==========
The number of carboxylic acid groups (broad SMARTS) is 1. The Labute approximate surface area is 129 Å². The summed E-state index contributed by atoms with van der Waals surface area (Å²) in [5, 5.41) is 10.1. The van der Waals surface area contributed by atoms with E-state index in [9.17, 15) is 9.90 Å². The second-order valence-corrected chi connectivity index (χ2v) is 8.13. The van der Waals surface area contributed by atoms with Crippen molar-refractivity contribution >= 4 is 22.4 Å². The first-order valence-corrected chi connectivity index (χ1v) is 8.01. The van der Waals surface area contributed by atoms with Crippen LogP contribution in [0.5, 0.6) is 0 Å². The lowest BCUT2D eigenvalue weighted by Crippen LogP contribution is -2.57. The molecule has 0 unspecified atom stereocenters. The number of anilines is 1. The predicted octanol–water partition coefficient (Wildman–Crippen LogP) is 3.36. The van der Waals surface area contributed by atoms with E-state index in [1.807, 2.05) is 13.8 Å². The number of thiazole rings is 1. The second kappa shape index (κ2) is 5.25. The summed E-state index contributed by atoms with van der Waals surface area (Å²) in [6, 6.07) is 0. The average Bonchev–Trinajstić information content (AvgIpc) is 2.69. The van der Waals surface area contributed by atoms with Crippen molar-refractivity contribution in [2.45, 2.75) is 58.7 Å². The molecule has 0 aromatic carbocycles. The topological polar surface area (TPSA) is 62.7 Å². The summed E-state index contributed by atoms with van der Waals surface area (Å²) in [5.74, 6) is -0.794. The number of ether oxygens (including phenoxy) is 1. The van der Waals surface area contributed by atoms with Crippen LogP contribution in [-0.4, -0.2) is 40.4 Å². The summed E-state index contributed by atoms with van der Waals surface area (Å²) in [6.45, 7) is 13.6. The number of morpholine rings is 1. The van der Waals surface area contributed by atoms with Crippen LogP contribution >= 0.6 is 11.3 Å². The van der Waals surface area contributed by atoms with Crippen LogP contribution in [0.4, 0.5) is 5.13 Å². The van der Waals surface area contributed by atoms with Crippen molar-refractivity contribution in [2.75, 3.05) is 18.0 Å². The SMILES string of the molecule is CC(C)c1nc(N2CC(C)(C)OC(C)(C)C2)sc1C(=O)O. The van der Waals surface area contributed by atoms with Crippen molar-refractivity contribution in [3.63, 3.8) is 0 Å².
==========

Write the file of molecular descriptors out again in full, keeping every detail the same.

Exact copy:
The number of carboxylic acid groups (broad SMARTS) is 1. The Labute approximate surface area is 129 Å². The summed E-state index contributed by atoms with van der Waals surface area (Å²) in [5, 5.41) is 10.1. The van der Waals surface area contributed by atoms with E-state index in [9.17, 15) is 9.90 Å². The second-order valence-corrected chi connectivity index (χ2v) is 8.13. The van der Waals surface area contributed by atoms with Crippen molar-refractivity contribution >= 4 is 22.4 Å². The first-order valence-corrected chi connectivity index (χ1v) is 8.01. The van der Waals surface area contributed by atoms with Crippen LogP contribution in [0.5, 0.6) is 0 Å². The lowest BCUT2D eigenvalue weighted by Crippen LogP contribution is -2.57. The molecule has 0 unspecified atom stereocenters. The number of anilines is 1. The predicted octanol–water partition coefficient (Wildman–Crippen LogP) is 3.36. The van der Waals surface area contributed by atoms with E-state index in [1.807, 2.05) is 13.8 Å². The number of thiazole rings is 1. The second kappa shape index (κ2) is 5.25. The summed E-state index contributed by atoms with van der Waals surface area (Å²) in [6, 6.07) is 0. The average Bonchev–Trinajstić information content (AvgIpc) is 2.69. The van der Waals surface area contributed by atoms with Crippen molar-refractivity contribution in [2.45, 2.75) is 58.7 Å². The molecule has 0 aromatic carbocycles. The topological polar surface area (TPSA) is 62.7 Å². The summed E-state index contributed by atoms with van der Waals surface area (Å²) in [5.74, 6) is -0.794. The number of ether oxygens (including phenoxy) is 1. The van der Waals surface area contributed by atoms with Crippen LogP contribution in [-0.4, -0.2) is 40.4 Å². The summed E-state index contributed by atoms with van der Waals surface area (Å²) in [6.45, 7) is 13.6. The number of morpholine rings is 1. The van der Waals surface area contributed by atoms with Crippen LogP contribution >= 0.6 is 11.3 Å². The van der Waals surface area contributed by atoms with Crippen LogP contribution in [0.4, 0.5) is 5.13 Å². The van der Waals surface area contributed by atoms with Crippen molar-refractivity contribution in [2.75, 3.05) is 18.0 Å². The SMILES string of the molecule is CC(C)c1nc(N2CC(C)(C)OC(C)(C)C2)sc1C(=O)O. The van der Waals surface area contributed by atoms with Crippen molar-refractivity contribution in [3.63, 3.8) is 0 Å².